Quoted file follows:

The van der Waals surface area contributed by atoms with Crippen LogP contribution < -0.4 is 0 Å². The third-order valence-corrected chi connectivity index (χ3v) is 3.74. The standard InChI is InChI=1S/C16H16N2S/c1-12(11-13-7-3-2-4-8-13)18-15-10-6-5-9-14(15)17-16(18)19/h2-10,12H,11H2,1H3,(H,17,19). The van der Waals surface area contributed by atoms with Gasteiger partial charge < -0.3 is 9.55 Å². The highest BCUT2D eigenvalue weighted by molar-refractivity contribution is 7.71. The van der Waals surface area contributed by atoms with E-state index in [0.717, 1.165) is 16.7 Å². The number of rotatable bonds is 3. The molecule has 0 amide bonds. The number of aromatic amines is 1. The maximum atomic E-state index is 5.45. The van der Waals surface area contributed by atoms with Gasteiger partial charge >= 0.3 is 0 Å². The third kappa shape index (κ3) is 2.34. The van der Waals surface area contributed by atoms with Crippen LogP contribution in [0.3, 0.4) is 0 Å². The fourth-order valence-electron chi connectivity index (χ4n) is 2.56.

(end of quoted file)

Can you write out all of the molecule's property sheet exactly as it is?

The van der Waals surface area contributed by atoms with Crippen LogP contribution < -0.4 is 0 Å². The third-order valence-corrected chi connectivity index (χ3v) is 3.74. The standard InChI is InChI=1S/C16H16N2S/c1-12(11-13-7-3-2-4-8-13)18-15-10-6-5-9-14(15)17-16(18)19/h2-10,12H,11H2,1H3,(H,17,19). The van der Waals surface area contributed by atoms with Gasteiger partial charge < -0.3 is 9.55 Å². The highest BCUT2D eigenvalue weighted by molar-refractivity contribution is 7.71. The van der Waals surface area contributed by atoms with E-state index in [0.717, 1.165) is 16.7 Å². The number of rotatable bonds is 3. The molecule has 0 amide bonds. The number of aromatic amines is 1. The maximum atomic E-state index is 5.45. The van der Waals surface area contributed by atoms with Gasteiger partial charge >= 0.3 is 0 Å². The third kappa shape index (κ3) is 2.34. The van der Waals surface area contributed by atoms with Crippen LogP contribution in [0.3, 0.4) is 0 Å². The fourth-order valence-electron chi connectivity index (χ4n) is 2.56.